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Jpn J Clin Oncol. 2015 Mar;45(3):307-10. doi: 10.1093/jjco/hyu218. Epub 2015 Jan 12.

Relationship between smoking and multiple colorectal cancers in patients with Japanese Lynch syndrome: a cross-sectional study conducted by the Japanese Society for Cancer of the Colon and Rectum.

Author information

1
Department of Surgery, Iwakuni Clinical Center, Iwakuni.
2
Division of Clinical Genome Research, Advanced Clinical Research Center, Institute of Medical Science, The University of Tokyo, Tokyo.
3
Laboratory of Molecular Medicine, Human Genome Center, Institute of Medical Science, The University of Tokyo, Tokyo.
4
Department of Surgery 1, University of Occupational and Environmental Health, Kitakyushu.
5
Department of Surgery, Hyogo Medical University, Nishinomiya.
6
Major in Science, Graduate School of Science and Engineering Research, Kinki University, Higashiosaka.
7
Oncogene Research Unit/Cancer Prevention Unit, Tochigi Cancer Center, Utsunomiya.
8
Department of Clinical Oncology, Institute of Development, Aging and Cancer, Tohoku University, Sendai.
9
Genetics Division, National Cancer Center Research Institute, Tokyo.
10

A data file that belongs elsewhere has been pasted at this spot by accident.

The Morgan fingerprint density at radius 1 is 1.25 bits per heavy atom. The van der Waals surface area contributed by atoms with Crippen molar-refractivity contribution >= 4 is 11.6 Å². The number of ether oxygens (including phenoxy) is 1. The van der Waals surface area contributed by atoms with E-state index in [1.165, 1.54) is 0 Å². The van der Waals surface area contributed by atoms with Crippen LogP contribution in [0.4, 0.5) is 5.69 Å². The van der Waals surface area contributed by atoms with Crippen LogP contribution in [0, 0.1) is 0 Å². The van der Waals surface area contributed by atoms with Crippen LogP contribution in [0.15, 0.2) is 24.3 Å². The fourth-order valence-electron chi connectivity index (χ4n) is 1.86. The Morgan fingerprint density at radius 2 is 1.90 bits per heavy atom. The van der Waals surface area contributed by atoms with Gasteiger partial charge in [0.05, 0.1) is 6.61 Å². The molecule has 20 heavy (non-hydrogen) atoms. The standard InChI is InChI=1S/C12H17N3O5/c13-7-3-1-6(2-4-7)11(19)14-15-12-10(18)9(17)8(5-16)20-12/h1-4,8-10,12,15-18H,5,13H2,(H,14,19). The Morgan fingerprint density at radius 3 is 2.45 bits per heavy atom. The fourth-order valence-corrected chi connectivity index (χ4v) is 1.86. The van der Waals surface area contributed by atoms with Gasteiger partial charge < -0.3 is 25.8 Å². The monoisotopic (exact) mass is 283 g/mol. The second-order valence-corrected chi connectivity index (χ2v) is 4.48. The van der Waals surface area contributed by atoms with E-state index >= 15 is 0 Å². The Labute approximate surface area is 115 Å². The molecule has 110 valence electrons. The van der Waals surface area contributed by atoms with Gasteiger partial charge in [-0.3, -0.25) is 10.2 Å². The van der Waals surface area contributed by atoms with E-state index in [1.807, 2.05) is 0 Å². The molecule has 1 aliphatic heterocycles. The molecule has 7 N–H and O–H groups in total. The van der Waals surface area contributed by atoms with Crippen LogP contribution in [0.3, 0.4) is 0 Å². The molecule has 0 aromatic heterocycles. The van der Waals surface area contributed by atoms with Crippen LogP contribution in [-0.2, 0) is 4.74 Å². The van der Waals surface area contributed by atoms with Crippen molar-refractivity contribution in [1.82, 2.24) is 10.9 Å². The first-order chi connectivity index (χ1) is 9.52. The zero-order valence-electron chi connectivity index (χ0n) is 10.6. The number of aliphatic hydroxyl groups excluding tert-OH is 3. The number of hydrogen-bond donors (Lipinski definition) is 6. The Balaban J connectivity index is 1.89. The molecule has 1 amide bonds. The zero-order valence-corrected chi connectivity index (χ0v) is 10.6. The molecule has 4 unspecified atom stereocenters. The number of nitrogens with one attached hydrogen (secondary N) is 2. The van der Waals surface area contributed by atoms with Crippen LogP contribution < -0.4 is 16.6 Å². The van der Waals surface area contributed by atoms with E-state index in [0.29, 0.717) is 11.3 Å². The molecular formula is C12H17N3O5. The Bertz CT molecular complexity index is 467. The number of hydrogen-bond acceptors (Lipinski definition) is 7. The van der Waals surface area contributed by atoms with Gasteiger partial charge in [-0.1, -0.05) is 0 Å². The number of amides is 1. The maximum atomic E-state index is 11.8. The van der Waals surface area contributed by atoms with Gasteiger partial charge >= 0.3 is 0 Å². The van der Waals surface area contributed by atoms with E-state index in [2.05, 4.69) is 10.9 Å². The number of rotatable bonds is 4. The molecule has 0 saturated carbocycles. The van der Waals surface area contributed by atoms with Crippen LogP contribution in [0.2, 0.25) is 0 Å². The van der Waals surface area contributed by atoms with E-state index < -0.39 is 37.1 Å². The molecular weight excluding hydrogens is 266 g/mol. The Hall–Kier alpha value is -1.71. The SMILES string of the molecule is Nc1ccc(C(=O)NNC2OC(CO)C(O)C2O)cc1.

Department of Digestive Tract and General Surgery, Saitama Medical Center, Saitama Medical University, Kawagoe 05hishi@saitama-med.ac.jp.
11
Department of Surgical Oncology, The University of Tokyo, Tokyo.
12
Department of Surgical Oncology, Graduate School, Tokyo Medical and Dental University, Tokyo, Japan.

Abstract

The positive correlation between smoking and cancer risk is well estimated in sporadic colorectal cancer, whereas little is known with regard to Lynch syndrome-associated colorectal cancer. A total of 118 familial colorectal cancer patients from the Hereditary Nonpolyposis Colorectal Cancer Registry and Genetic Testing Project of the Japanese Society for Cancer of the Colon and Rectum, were assessed to determine whether smoking alters the incidence of multiple colorectal cancers. In male patients with Lynch syndrome (n = 29), the incidence of multiple colorectal cancers in patients who had ever smoked (smoking duration: median of 19 years) was higher than that in those who never smoked (58.8% vs. 10.0%, P = 0.02). The cumulative risk for metachronous colorectal cancer was significantly higher in male Lynch syndrome patients who had previously smoked than in those who had never smoked (P = 0.03). Our data suggest that long-term cigarette smoking might be a strong risk factor for the development of multiple colorectal cancers in male Lynch syndrome patients.

KEYWORDS:

Lynch syndrome; colorectal cancer; male; multiple cancer; smoking

PMID:
25583420
DOI:
10.1093/jjco/hyu218
[Indexed for MEDLINE]

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